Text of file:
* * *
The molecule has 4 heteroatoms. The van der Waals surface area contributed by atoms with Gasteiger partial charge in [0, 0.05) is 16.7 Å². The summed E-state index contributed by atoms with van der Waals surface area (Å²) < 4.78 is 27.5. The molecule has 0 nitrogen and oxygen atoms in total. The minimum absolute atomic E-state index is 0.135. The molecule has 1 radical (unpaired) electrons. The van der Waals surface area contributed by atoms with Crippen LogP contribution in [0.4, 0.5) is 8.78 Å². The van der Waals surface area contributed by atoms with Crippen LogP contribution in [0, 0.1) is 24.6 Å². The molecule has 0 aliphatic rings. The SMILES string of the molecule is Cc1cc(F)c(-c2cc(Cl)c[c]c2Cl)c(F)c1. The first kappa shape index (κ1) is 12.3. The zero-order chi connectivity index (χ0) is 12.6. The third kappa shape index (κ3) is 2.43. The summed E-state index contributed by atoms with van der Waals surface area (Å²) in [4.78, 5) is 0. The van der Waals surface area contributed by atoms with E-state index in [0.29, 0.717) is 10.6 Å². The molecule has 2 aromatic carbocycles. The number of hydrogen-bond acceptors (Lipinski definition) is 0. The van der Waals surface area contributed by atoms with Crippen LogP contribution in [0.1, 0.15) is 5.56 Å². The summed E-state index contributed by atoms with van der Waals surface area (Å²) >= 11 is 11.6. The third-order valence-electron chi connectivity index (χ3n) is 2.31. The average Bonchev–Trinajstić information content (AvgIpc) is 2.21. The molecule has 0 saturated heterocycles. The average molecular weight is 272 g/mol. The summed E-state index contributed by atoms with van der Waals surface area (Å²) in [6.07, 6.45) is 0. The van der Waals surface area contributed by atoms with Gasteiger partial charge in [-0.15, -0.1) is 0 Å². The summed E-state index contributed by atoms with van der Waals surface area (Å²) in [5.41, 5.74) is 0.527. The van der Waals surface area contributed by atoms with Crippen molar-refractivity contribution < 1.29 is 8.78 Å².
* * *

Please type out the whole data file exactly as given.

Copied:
The molecule has 4 heteroatoms. The van der Waals surface area contributed by atoms with Gasteiger partial charge in [0, 0.05) is 16.7 Å². The summed E-state index contributed by atoms with van der Waals surface area (Å²) < 4.78 is 27.5. The molecule has 0 nitrogen and oxygen atoms in total. The minimum absolute atomic E-state index is 0.135. The molecule has 1 radical (unpaired) electrons. The van der Waals surface area contributed by atoms with Crippen LogP contribution in [0.4, 0.5) is 8.78 Å². The van der Waals surface area contributed by atoms with Crippen LogP contribution in [0, 0.1) is 24.6 Å². The molecule has 0 aliphatic rings. The SMILES string of the molecule is Cc1cc(F)c(-c2cc(Cl)c[c]c2Cl)c(F)c1. The first kappa shape index (κ1) is 12.3. The zero-order chi connectivity index (χ0) is 12.6. The third kappa shape index (κ3) is 2.43. The summed E-state index contributed by atoms with van der Waals surface area (Å²) in [4.78, 5) is 0. The van der Waals surface area contributed by atoms with E-state index in [0.29, 0.717) is 10.6 Å². The molecule has 2 aromatic carbocycles. The number of hydrogen-bond acceptors (Lipinski definition) is 0. The van der Waals surface area contributed by atoms with Crippen LogP contribution in [0.1, 0.15) is 5.56 Å². The summed E-state index contributed by atoms with van der Waals surface area (Å²) >= 11 is 11.6. The third-order valence-electron chi connectivity index (χ3n) is 2.31. The average Bonchev–Trinajstić information content (AvgIpc) is 2.21. The molecule has 0 saturated heterocycles. The average molecular weight is 272 g/mol. The summed E-state index contributed by atoms with van der Waals surface area (Å²) in [6.07, 6.45) is 0. The van der Waals surface area contributed by atoms with Gasteiger partial charge in [-0.15, -0.1) is 0 Å². The summed E-state index contributed by atoms with van der Waals surface area (Å²) in [5.41, 5.74) is 0.527. The van der Waals surface area contributed by atoms with Crippen molar-refractivity contribution < 1.29 is 8.78 Å².